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UC&C Ahead: 3 Industry Watchers Share What’s Top of Mind
In 2020, enterprise communication and collaboration professionals were forced to go above and beyond to implement technologies, tools, and services that helped businesses maintain continuity in the middle of a pandemic. But now what? How do organizations move into a more strategic mode with their technologies, tools, and services? More importantly, which technologies should they consider mastering for the next three years?
These are the questions that kicked off Enterprise Connect’s two-day virtual event, Communications & Collaboration: 2024 (register for free on-demand viewing). In an opening summit led by Beth Schultz, program co-chair for Enterprise Connect and editor in chief of No Jitter a few of the industry’s leading analysts and consultants — Irwin Lazar, president and principal analyst, Metrigy; Steve Leaden, president, Leaden Associates; and Marty Parker, principal and co-founder, UniComm Consulting— delivered the answers.
The three panelists shared their perspectives on technology trends that require attention, which hot topics are simply vendor push, and more. This session, “Expert Insights: Your Path to 2024,” is now available on demand. For a recap on conversation takeaways, read on:
Hybrid Work Model – People have shifted over to meetings and chat as their primary way of interacting. Going forward, companies must think about adding tools to their collaboration portfolios not only to give people the ability to perform basic communications remotely, but also to support ideation, workflow, and project and task management, Lazar said. These include whiteboard applications, task and workflow management apps, and social tools for sharing of information, he said. Based on its research of global companies, Metrigy has found that 38 to 40% of companies expect their employees to continue working at home full-time, 38 to 40% to come in periodically, and about 20% to be back in the office either part-time or full-time, Lazar said. Additionally, 26% of businesses are still supporting voice via on-prem systems, and a significant percentage of companies host their video meeting applications on prem as well, for a variety different reasons. Clearly, video meetings and team collaboration have become largely mainstream in the past year, causing a measured decline in phone usage, Lazar added.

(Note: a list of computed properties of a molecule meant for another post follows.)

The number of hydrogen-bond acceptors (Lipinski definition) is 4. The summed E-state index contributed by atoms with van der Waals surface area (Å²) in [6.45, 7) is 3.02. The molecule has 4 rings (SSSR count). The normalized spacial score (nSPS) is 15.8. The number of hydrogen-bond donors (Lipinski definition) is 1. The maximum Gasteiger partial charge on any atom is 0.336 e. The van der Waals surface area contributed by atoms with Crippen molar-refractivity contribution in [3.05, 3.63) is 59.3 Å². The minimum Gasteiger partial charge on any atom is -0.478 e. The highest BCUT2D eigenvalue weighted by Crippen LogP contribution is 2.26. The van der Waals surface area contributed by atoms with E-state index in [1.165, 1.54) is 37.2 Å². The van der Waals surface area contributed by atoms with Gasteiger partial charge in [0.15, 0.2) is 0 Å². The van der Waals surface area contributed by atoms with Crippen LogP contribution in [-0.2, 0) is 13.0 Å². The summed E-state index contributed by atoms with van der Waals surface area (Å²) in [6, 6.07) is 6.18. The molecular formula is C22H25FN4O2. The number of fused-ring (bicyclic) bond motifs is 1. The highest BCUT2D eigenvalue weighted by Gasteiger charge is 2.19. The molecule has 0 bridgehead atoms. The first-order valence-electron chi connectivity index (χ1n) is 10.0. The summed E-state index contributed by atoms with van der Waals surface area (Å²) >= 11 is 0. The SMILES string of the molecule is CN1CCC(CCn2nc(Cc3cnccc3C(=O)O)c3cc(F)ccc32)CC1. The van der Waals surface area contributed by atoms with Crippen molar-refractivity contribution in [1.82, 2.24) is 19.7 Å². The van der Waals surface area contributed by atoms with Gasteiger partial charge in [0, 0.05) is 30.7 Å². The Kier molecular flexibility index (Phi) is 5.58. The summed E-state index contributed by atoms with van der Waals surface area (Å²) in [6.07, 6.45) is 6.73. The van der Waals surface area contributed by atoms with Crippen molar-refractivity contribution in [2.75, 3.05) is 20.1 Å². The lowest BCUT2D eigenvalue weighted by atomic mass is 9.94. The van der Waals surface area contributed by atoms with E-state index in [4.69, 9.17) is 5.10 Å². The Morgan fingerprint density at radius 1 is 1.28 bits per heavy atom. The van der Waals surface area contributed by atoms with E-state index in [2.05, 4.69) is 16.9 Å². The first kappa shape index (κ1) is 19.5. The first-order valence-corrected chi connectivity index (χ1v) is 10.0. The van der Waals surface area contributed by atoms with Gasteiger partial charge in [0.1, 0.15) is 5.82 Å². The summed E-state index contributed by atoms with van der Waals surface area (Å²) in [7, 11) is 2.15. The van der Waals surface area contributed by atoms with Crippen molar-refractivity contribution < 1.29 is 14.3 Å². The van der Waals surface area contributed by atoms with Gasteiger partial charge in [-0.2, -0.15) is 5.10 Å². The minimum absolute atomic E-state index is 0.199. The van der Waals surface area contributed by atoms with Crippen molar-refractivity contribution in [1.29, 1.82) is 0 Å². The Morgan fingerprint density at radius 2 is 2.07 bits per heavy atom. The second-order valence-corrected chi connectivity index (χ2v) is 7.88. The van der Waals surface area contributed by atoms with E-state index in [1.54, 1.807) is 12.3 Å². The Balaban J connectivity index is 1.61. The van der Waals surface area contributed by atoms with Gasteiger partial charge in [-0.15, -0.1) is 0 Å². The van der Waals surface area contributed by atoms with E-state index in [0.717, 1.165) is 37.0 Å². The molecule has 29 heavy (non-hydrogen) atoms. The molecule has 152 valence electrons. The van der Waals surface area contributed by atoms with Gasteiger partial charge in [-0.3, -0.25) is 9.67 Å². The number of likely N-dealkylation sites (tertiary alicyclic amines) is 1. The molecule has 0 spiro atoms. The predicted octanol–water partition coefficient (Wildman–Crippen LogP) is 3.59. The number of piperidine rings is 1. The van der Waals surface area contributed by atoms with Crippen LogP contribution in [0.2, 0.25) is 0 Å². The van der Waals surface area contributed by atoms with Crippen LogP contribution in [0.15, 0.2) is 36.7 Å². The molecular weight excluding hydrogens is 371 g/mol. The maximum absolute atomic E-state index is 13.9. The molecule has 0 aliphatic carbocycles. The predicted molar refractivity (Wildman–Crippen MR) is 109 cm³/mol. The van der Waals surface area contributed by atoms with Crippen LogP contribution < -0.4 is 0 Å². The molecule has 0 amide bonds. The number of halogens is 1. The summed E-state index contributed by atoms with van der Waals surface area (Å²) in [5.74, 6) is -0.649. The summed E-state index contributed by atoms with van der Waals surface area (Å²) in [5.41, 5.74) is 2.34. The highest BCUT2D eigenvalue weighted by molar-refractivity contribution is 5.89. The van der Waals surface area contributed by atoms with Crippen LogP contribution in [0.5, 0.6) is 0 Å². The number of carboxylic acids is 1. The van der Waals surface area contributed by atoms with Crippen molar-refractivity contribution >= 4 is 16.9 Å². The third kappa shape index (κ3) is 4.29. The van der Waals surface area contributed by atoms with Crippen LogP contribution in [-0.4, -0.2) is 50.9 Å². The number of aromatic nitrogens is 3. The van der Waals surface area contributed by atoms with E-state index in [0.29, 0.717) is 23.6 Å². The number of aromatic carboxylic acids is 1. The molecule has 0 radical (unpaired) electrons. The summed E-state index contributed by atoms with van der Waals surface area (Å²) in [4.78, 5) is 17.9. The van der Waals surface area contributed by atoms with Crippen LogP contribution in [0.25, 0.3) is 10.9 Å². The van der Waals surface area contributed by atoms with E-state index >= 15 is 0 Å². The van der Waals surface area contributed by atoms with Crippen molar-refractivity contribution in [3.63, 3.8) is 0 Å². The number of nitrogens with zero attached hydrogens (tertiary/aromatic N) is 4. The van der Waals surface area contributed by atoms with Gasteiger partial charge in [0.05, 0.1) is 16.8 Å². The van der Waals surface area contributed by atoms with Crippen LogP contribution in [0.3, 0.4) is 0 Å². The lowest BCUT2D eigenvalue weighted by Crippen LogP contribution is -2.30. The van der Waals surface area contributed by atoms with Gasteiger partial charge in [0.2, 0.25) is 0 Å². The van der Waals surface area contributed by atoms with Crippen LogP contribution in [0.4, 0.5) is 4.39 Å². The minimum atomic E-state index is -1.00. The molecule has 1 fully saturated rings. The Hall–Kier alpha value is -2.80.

Cloud Performance – Citing the pending merger of Salesforce and Slack as an example, Leaden noted how he thinks it’s time for cloud services providers to step up to meet the challenges brought on by the increased intertwining of cloud apps and growing platform complexity. Specifically, he said he would like UCaaS or other platform providers to own all relevant service-level agreements (SLAs) — in other words, not just their own but third-party SLAs, too, as well as any SLAs an enterprise has for its data network. Toward the latter, he explained: “The vendor really has to work with the customer to come up with a set of best practices to make sure that they can meet their own SLAs and marry it back to the network that’s ready on the customer’s end.” Additionally, enterprises should push for proof-of-concept testing to verify that the platform provider can, indeed, monitor SLAs end to end, he said. And, on a related point, Leaden said enterprises should force providers to put “more skin in the game” in their cloud contracts. As shown time and again when major cloud providers suffer regional or national outages, “they’re not meeting that five-nines expectation we’ve all grown up with.”